Overridding A Method Via A Mixin

Hi Everyone,

I believe one can add methods to a class by including a module but
not override existing methods. Indeed Dr Nic said as much here:

http://ruby.tie-rack.org/6/safely-overriding-method_missing-in-a-
class-that-already-has-it/#comment-7

Here’s some code that demonstrates this.

class Foo
def answer
42
end
end

module Bar
def answer
“What was the question?”
end

def to_s
“bar”
end
end

Foo.send :include, Bar
f = Foo.new
f.answer # => 42, not “What was the question?”
f.to_s # => “bar”, not “#Foo:0x731248

Why aren’t existing methods overridden? And where could I have
looked to find out the answer for myself (perhaps somewhere in Ruby’s
source?)?

Thanks and regards,
Andy

On 15.01.2008 18:32, Andrew S. wrote:

class Foo
def to_s
Why aren’t existing methods overridden? And where could I have
looked to find out the answer for myself (perhaps somewhere in Ruby’s
source?)?

Because of the position in the inheritance hierarchy:

irb(main):001:0> module Bar;end
=> nil
irb(main):002:0> class Foo
irb(main):003:1> include Bar
irb(main):004:1> end
=> Foo
irb(main):005:0> Foo.ancestors
=> [Foo, Bar, Object, Kernel]

Methods defined in Foo are always found before their counterparts in
included modules. Consequently you can override super class methods
with a module.

Kind regards

robert

On 15 Jan 2008, at 17:40, Robert K. wrote:

Methods defined in Foo are always found before their counterparts
in included modules. Consequently you can override super class
methods with a module.

Aha, of course. Thank you for the clear explanation.

I really should have worked that one out myself!

With regards,
Andy S.

hi andrew!

Andrew S. [2008-01-15 18:32]:

I believe one can add methods to a class by including a module
but not override existing methods.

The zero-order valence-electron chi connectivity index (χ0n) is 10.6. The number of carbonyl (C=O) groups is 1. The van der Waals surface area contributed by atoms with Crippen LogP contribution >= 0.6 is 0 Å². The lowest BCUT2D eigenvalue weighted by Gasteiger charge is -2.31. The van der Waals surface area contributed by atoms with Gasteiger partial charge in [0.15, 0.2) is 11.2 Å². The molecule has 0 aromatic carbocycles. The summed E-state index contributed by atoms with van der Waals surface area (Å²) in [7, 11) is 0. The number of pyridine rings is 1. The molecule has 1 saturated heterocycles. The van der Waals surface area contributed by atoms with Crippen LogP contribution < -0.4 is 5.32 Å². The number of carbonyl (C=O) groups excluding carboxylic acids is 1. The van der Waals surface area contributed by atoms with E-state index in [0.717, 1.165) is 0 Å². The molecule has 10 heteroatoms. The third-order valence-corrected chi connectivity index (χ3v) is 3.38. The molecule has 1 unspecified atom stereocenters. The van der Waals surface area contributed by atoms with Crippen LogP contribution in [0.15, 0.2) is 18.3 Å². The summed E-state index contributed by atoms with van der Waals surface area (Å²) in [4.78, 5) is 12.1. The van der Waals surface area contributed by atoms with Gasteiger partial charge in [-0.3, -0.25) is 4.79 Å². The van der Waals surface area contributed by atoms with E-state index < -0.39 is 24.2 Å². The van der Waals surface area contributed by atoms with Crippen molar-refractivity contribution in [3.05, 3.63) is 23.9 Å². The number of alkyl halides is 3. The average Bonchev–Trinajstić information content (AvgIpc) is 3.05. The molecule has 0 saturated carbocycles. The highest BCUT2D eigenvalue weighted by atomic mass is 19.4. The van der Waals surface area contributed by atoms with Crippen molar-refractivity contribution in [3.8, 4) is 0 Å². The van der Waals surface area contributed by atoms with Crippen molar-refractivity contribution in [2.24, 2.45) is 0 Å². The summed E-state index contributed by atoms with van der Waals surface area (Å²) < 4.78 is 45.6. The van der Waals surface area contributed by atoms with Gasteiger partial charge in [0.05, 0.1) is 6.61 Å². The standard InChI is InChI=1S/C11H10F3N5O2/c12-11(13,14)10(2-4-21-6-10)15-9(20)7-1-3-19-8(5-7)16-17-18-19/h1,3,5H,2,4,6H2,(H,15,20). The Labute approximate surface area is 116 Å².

well, you can override them explicitly:

module Bar
def self.included(base)
methods_to_override = %w[answer]
# or even instance_methods(false)

  methods_to_override.each { |method|
    base.send(:define_method, method, instance_method(method))
  }
end

end

if that’s what you want… :wink:

cheers
jens

On 15.01.2008 19:10, Andrew S. wrote:

=> [Foo, Bar, Object, Kernel]

Methods defined in Foo are always found before their counterparts
in included modules. Consequently you can override super class
methods with a module.

Aha, of course. Thank you for the clear explanation.

You’re welcome!

I really should have worked that one out myself!

Ah, no worries. Once in a while this just happens to all of us.

Btw, you got a nice website there (with a typo on the vortex page g).

Kind regards

robert

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“Hey brother Christian with your high and mighty errand, Your actions
speak
so loud, I can’t hear a word you’re saying.”

-Greg Graffin (Bad Religion)

On Jan 15, 2008 8:33 PM, ara.t.howard [email protected] wrote:

this allows you to both override and super up, in any combination,
with a method injected late into a class hierarchy
Actually whenever these issues come up I wonder why we still define
methods in classes?
Either, using pure Ruby implementening all functionality im Modules
(with the dangerous pitfall of double inclusion, or just using Traits
Composition would just end all of that kind of complexity) But even I
do not use my Traits package, old habits are difficult to lose
indeed…
Cheers
Robert

http://ruby-smalltalk.blogspot.com/


Whereof one cannot speak, thereof one must be silent.
Ludwig Wittgenstein

On Jan 15, 2008, at 10:32 AM, Andrew S. wrote:

Hi Everyone,

I believe one can add methods to a class by including a module but
not override existing methods. Indeed Dr Nic said as much here:

http://ruby.tie-rack.org/6/safely-overriding-method_missing-in-a-
class-that-already-has-it/#comment-7

i personally avoid aliases like that - they stack when you double
require or double include a module and throw into a loop. this kind
of thing can be done safely and generically using a variable for the